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Words matter: “You” vs. “I”

“You are such a slob. You just expect me to clean up after you.”
“You are always working. Work is more important to you than your family.”
“You are so frivolous. You just think money grows on trees.”

Sound familiar?

Arguments about housework, priorities and money are nothing new. In fact, for many couples, they are weekly challenges. But that is exactly why choosing the right words during an argument is so important.

Even when you have the best of intentions, what you say can escalate an argument into a full-blown fight and really hurt the one you love. And one of the most common mistakes those in a relationship make with their language is the use of “you-statements.”

WHAT IS A “YOU-STATEMENT?”

“You-statements,” such as those listed above, are phrases that begin with the pronoun “you” and imply that the listener is responsible for something. They show no ownership of emotions, but rather, blame, accuse and assume the receiver. This type of statement is more likely to make your partner feel defensive and resentful, and he or she will be less likely to want to make peace.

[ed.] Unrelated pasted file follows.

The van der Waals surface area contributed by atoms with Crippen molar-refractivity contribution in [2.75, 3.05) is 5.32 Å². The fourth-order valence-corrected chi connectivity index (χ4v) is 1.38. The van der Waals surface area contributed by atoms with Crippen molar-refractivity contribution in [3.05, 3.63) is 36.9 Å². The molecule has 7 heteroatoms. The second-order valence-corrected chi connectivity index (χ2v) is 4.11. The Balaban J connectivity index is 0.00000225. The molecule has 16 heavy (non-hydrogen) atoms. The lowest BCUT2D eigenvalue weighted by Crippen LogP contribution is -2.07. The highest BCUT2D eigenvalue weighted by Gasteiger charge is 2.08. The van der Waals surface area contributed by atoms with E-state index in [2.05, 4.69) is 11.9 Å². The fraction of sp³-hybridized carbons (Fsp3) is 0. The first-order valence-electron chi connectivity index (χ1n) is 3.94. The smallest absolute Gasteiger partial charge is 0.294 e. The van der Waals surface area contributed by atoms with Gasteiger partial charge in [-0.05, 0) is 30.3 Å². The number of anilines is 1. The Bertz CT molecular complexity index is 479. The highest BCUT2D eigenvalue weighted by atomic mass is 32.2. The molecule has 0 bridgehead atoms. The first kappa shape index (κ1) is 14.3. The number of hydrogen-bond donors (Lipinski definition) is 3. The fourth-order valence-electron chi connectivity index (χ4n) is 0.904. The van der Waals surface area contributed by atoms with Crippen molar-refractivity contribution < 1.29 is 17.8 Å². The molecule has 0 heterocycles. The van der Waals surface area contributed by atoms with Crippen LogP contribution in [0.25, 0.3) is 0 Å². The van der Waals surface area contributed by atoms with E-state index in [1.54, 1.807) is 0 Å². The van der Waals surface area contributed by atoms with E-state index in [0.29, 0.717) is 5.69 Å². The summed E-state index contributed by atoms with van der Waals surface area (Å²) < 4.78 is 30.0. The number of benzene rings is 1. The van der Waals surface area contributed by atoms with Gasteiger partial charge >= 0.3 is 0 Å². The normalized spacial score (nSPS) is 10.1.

WHAT IS AN “I-STATEMENT?”

“I-statements,” on the other hand, force us to take responsibility for what we are thinking and feeling, and prevents us from blaming our partners. With “I-statements,” we can still be assertive, but find a less hostile, more compassionate way to communicate.

FORMING “I-STATEMENTS”

So how do you turn a “you-statement” into an “I-statement?”

First, remember that the point of an “I-statement” is to express how you feel inside. A true “I-statement” uses specific emotions such as “I feel…” joyful, anxious, lonely, resentful, angry, calm, embarrassed, fearful, etc.

Avoid words that may seem like emotions, but really imply the action of your partner: “I feel…ignored, annoyed, pissed off, mistreated, manipulated, controlled, cheated, abandoned, etc.”

It is also a common misperception that you can tack on the words “I feel” in front of a statement. For example, “I feel like you are taking me for granted.” That is just a “you-statement” in disguise. It implies blame. And there is no actual emotion being expressed.

To help you better understand how you to turn a “you-statement” into an “I-statement,” consider how to change your language during these common conflicts:

Header image © Rido/shutterstock
Kerry Song

Kerry Song is a writer and producer with a background in economics and finance. Her passion is to create meaningful content that engages and empowers the audience to become more mindful and more compassionate with themselves and with others.

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